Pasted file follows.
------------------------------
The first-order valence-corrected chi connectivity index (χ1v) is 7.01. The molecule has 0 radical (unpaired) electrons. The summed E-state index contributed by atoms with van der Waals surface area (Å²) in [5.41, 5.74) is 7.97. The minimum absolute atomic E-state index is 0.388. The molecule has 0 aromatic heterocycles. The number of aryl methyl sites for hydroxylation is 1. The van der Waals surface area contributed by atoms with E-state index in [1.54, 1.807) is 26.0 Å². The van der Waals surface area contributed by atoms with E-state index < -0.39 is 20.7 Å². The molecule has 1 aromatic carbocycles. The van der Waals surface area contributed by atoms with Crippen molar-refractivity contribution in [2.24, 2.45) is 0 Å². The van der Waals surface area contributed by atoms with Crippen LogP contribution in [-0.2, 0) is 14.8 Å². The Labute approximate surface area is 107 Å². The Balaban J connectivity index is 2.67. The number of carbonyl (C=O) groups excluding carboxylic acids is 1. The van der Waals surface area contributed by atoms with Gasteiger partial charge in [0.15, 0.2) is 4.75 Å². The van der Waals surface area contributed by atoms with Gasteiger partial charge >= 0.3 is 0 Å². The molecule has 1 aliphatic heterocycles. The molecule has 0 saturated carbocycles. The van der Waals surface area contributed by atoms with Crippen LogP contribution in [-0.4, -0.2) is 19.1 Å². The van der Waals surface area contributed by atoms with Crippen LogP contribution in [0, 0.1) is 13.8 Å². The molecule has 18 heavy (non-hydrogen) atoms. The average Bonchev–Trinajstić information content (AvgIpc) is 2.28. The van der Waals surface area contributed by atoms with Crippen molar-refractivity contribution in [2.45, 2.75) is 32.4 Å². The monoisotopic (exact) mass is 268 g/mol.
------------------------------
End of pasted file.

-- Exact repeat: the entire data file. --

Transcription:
The first-order valence-corrected chi connectivity index (χ1v) is 7.01. The molecule has 0 radical (unpaired) electrons. The summed E-state index contributed by atoms with van der Waals surface area (Å²) in [5.41, 5.74) is 7.97. The minimum absolute atomic E-state index is 0.388. The molecule has 0 aromatic heterocycles. The number of aryl methyl sites for hydroxylation is 1. The van der Waals surface area contributed by atoms with E-state index in [1.54, 1.807) is 26.0 Å². The van der Waals surface area contributed by atoms with E-state index < -0.39 is 20.7 Å². The molecule has 1 aromatic carbocycles. The van der Waals surface area contributed by atoms with Crippen molar-refractivity contribution in [2.24, 2.45) is 0 Å². The van der Waals surface area contributed by atoms with Crippen LogP contribution in [-0.2, 0) is 14.8 Å². The Labute approximate surface area is 107 Å². The Balaban J connectivity index is 2.67. The number of carbonyl (C=O) groups excluding carboxylic acids is 1. The van der Waals surface area contributed by atoms with Gasteiger partial charge in [0.15, 0.2) is 4.75 Å². The van der Waals surface area contributed by atoms with Gasteiger partial charge >= 0.3 is 0 Å². The molecule has 1 aliphatic heterocycles. The molecule has 0 saturated carbocycles. The van der Waals surface area contributed by atoms with Crippen LogP contribution in [-0.4, -0.2) is 19.1 Å². The van der Waals surface area contributed by atoms with Crippen LogP contribution in [0, 0.1) is 13.8 Å². The molecule has 18 heavy (non-hydrogen) atoms. The average Bonchev–Trinajstić information content (AvgIpc) is 2.28. The van der Waals surface area contributed by atoms with Crippen molar-refractivity contribution in [2.45, 2.75) is 32.4 Å². The monoisotopic (exact) mass is 268 g/mol.